Allies Plan To Enter Dohuk, But Say Zone Not Being Extended
ZAKHO, Iraq (AP) _ The commander of allied forces in northern Iraq said today that Iraqi troops will withdraw from Dohuk by Friday and allied forces will enter the city to restore services for returning Kurdish refugees.
But the allies did not want to appear to be extending their ″security zone″ in northern Iraq to include the provincial capital, which was home to hundreds of thousands of Kurdish refugees.
″We’re not occupying the city,″ said U.S. Army Maj. Ron Gahagan, a military spokesman. However, coalition forces will be the only troops in the city starting Friday.
U.S. Army Lt. Gen. John Shalikashvili met today with Iraqi Lt. Gen. Abu Firas Saber. Afterward, Shalikashvili said the allied forces planned to move into Dohuk after ″all Iraqi military and security police will be gone,″ Gahagan said in the Turkish border town of Silopi.
Gahagan said the small allied force will include medics, engineers and security personnel. The size of the force was not specified. Gahagan said the team’s primary task would be to encourage the Kurds’ return and ″restore some services and fix up the place so the folks can move back.″
It was not clear whether Iraqi troops and security police would return to the city once allied forces left. Gahagan said that was not on the transcript of the meeting between Shalikashvili and Saber.
Ten United Nations security guards have been patrolling the city since the weekend and most Iraqi troops withdrew from positions around Dohuk on Saturday. But scores of security police remained in the city, and many Kurds said they would not be happy with less than an allied occupation of the city.
The Iraqi government has tried to show in recent days that it is capable of providing food and basic services to the city. A correspondent for the official Iraqi News Agency reported Tuesday that he witnessed convoys of Kurdish families pouring into the roads leading to the province.
INA said the government was providing returning families with food supplies and repairing damage to the city inflicted by an unidentified ″aggression machine.″ Residents of Dohuk say it was attacked and plundered by Iraqi troops.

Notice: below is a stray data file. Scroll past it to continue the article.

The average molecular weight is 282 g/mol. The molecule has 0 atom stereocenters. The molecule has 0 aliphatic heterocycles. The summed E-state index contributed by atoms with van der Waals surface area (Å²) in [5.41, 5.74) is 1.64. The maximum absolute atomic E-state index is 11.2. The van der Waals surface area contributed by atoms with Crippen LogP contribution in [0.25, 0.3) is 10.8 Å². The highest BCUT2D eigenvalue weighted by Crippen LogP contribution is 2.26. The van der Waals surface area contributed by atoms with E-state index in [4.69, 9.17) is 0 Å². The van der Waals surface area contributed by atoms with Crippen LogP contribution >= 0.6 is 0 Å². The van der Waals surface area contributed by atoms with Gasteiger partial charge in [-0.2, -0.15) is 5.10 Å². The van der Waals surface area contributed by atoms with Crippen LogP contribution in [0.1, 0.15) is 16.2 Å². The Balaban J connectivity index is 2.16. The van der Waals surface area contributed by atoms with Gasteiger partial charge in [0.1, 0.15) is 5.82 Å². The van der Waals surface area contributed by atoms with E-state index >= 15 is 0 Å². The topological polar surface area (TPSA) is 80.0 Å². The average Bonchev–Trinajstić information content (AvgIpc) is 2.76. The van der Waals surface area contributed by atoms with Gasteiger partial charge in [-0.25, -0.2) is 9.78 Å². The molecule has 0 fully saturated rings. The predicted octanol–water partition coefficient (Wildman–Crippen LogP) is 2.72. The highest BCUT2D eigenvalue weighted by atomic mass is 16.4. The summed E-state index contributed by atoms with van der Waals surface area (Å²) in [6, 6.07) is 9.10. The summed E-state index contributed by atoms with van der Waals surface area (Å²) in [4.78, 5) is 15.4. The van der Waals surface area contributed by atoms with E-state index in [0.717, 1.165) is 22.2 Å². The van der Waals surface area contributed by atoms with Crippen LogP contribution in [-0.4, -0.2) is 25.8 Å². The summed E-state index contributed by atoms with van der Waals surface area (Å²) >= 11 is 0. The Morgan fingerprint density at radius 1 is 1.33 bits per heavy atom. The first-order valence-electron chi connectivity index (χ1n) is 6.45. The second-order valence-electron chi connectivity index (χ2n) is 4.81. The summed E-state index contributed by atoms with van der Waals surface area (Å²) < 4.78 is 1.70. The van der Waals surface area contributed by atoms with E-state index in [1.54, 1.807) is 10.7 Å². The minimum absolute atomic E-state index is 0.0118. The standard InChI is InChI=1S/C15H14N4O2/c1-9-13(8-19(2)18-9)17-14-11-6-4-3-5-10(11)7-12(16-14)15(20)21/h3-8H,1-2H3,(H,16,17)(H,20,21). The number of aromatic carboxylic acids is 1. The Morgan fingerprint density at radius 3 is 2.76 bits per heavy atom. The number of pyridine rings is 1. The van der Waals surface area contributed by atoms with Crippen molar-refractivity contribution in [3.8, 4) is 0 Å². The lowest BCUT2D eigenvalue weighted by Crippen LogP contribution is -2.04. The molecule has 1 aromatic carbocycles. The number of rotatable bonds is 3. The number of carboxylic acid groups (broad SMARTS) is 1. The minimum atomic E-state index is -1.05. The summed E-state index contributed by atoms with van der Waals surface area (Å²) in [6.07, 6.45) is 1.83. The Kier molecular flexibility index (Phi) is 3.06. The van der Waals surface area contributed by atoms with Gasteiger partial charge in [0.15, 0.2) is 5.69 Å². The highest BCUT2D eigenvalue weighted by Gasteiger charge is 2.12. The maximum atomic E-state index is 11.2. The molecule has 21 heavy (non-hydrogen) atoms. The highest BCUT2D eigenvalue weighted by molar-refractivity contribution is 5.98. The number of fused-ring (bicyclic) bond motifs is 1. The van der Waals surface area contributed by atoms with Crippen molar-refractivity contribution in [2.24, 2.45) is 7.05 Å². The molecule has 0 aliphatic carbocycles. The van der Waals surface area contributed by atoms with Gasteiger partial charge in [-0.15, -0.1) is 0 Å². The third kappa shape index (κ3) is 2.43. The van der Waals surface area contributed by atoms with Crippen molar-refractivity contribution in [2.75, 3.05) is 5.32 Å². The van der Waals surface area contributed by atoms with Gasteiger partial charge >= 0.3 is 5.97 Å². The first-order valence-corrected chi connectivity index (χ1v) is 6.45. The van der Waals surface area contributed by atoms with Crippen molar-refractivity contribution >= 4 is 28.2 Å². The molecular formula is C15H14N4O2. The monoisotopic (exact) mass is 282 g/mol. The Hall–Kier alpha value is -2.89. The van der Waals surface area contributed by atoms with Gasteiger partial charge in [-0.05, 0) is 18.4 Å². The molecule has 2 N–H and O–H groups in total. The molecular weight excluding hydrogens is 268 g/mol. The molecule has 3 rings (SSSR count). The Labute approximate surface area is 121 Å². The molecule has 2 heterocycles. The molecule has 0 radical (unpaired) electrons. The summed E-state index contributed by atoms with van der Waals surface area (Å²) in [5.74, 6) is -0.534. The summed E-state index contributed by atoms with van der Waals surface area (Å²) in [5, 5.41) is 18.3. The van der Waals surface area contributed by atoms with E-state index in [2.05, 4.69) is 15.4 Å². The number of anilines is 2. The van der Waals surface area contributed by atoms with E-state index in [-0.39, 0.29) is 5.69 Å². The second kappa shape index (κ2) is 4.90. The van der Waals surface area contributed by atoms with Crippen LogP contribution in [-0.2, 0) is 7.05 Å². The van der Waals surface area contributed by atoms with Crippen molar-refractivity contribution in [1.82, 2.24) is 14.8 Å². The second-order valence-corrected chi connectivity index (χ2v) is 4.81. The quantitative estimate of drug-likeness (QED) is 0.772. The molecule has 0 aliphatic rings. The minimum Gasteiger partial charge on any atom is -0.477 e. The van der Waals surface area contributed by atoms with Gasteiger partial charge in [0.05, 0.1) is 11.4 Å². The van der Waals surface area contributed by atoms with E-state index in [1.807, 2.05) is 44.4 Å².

Most of the city’s mainly Kurdish occupants fled in late March after Iraqi forces crushed the Kurds’ rebellion that erupted after the Gulf War.
In another development, more than 300 Kurds attacked an Iraqi general who works with the allied refugee relief operation, smashing windows in his car and injuring him slightly, U.S. military officials said.
U.S. military police fired four warning shots in the air Tuesday night to force the crowd back as it closed in on Iraqi Brig. Gen. Nushwan Danoun outside the police station in Zhako, which is near the Turkish border.
The warning shots were the first fired by the U.S. military in connection with Operation Provide Comfort, which was mounted last month to save hundreds of thousands of Kurds who took refuge in miserable mountain camps on the Turkish and Iranian borders.
Nushwan acts as liaison between Saddam Hussein’s government and the allied forces conducting the relief operation.
U.S. Army officials said the crowd apparently attacked him because they believed a man with him was an Iraqi secret policeman. They said the man turned out to be a reporter from Baghdad.
The attack was the second violent display of Kurdish anger at Iraqi officials under allied protection in nine days.
On May 13, about 3,000 Kurds attacked the Zhako police station and damaged five police cars after a nearby tent settlement was turned over to U.N. control. They were prevented by U.S. Marines from storming the building in which 50 Iraqi policemen were holed up.
At the time, a U.S. military policeman also saved a Kurd with a camera from being lynched by the crowd who thought he was an Iraqi agent.
In other developments today:
-Iran claimed the U.S. Navy attacked an Iranian patrol boat in the Persian Gulf, injuring a sailor and damaging the vessel. The report, carried by Iran’s official Islamic Republic News Agency, came a day after U.S. officials said two unidentified boats fired on the USS LaSalle, the command ship of U.S. naval forces in the gulf.
-At least 200 Iraqis, permitted to leave their country for the first time in almost a year, have visited the Polish Embassy in Baghdad seeking visas to the United States, the Polish ambassador said. Poland agreed on May 14 to represent U.S. interests in Iraq.